Wimbledon: Gordon Reid in good spirits before titles defence
Gordon Reid says he is feeling "pretty good" before the defence of his Wimbledon wheelchair tennis men's singles and doubles titles.
Scot Reid, 25, also won gold (singles) and silver (doubles) at the Rio 2016 Paralympic Games to cap off an excellent season.
"I'm sitting at number one in the rankings," he told BBC Radio Scotland's Sportsound programme.
"And I've got a couple of titles under my belt this year."
Reid and Belgian Joachim Gerard beat Gustavo Fernandez and Alfie Hewett in the Australian Open doubles final in January.
Last year, Brits Reid and Hewett were successful together at Wimbledon and also reached the final in Rio.
With Japan's Shingo Kunieda, Reid has won the French Open doubles twice and he also won the US Open doubles with Frenchman Stephane Houdet in 2015.
'A little bit of extra pressure'
And Reid likened his position to that of fellow Scot Andy Murray, who is defending men's singles champion at Wimbledon.
"I feel pretty good," said Reid, who reached the quarter-finals of this year's Australian and French Opens.
"The Australian Open and Roland Garros didn't go to plan, really, in the singles. It's a bit like Andy - maybe not the best start to the year and the best year so far but I'm still sitting at number one in the rankings like him and going back to a place where I've got great memories from last year.
"Hopefully, I can use this to kick on and have another strong end to the season.
"It's always a great feeling going back to the place where you won the titles the year before, especially when it's something so special as Wimbledon.
"Maybe feel a little bit of extra pressure because, especially in the home country, everyone just all of a sudden expects you to defend it and you're supposed to win it no matter what.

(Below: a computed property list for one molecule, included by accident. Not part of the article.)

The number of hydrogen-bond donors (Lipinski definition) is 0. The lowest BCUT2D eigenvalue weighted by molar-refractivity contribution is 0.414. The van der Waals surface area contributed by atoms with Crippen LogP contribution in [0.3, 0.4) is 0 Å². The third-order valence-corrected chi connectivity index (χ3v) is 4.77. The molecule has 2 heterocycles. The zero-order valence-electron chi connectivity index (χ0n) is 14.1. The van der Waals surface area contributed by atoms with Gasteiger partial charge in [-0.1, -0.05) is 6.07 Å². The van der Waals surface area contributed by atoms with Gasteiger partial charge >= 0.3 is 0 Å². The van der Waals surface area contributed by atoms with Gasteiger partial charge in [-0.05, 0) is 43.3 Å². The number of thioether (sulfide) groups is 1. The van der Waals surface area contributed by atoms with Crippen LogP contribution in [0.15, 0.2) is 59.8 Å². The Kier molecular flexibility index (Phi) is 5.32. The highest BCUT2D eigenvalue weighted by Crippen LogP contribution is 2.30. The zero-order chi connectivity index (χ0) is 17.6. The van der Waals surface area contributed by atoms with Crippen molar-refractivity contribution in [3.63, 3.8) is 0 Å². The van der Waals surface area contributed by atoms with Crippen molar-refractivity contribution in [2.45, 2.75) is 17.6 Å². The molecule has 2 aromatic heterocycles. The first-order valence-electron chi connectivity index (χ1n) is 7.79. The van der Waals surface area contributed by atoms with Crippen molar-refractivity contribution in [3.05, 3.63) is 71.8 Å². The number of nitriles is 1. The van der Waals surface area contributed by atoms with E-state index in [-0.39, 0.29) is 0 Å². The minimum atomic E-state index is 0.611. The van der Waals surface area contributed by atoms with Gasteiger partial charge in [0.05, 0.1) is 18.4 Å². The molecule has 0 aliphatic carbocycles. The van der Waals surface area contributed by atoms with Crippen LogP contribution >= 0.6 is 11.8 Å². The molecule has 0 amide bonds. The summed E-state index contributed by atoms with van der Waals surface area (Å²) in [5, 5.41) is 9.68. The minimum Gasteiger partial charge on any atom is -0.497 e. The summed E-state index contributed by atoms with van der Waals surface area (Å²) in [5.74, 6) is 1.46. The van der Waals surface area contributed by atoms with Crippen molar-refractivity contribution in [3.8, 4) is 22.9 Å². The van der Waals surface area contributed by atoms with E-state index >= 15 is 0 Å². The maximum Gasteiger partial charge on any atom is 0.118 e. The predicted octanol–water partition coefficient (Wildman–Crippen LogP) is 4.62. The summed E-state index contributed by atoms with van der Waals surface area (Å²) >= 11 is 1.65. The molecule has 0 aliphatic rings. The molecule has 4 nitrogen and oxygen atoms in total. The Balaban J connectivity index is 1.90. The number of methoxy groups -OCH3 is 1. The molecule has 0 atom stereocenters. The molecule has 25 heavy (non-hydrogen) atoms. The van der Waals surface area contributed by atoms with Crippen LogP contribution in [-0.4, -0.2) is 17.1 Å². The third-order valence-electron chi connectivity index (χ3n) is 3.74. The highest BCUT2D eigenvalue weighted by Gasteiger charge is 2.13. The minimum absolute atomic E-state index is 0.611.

"At the same time, you should take confidence from the fact that you did so well there the year before."
Reid also feels boosted by the invitational event he will take part in before Wimbledon.
"For the first time ever, we've got an invitational tournament at Surbiton on the grass there from Thursday till Saturday and then I'll just head across and start training on the grass at Wimbledon before we start on the second Thursday," he added.
"Every year, the grand slams are holding us in higher recognition and they're putting more into the wheelchair events at slams.
"I think there's plans next year to try and create a grass-court season with more international ranked tournaments.
"We have the same differences to cope with, the way the ball comes through the court and the tactical changes to adapt to grass.
"But, for us, the movement side of things is an even bigger part of it.
"When we push our wheelchairs on a hard court, we could roll for 20 metres without touching the wheels again, but then when you're on grass, you push your chair and you'll stop about a metre in front of you because there's just no momentum.
"The grass is so heavy under the tyres. Physically, it's a lot more difficult for us and it's much more demanding playing on grass."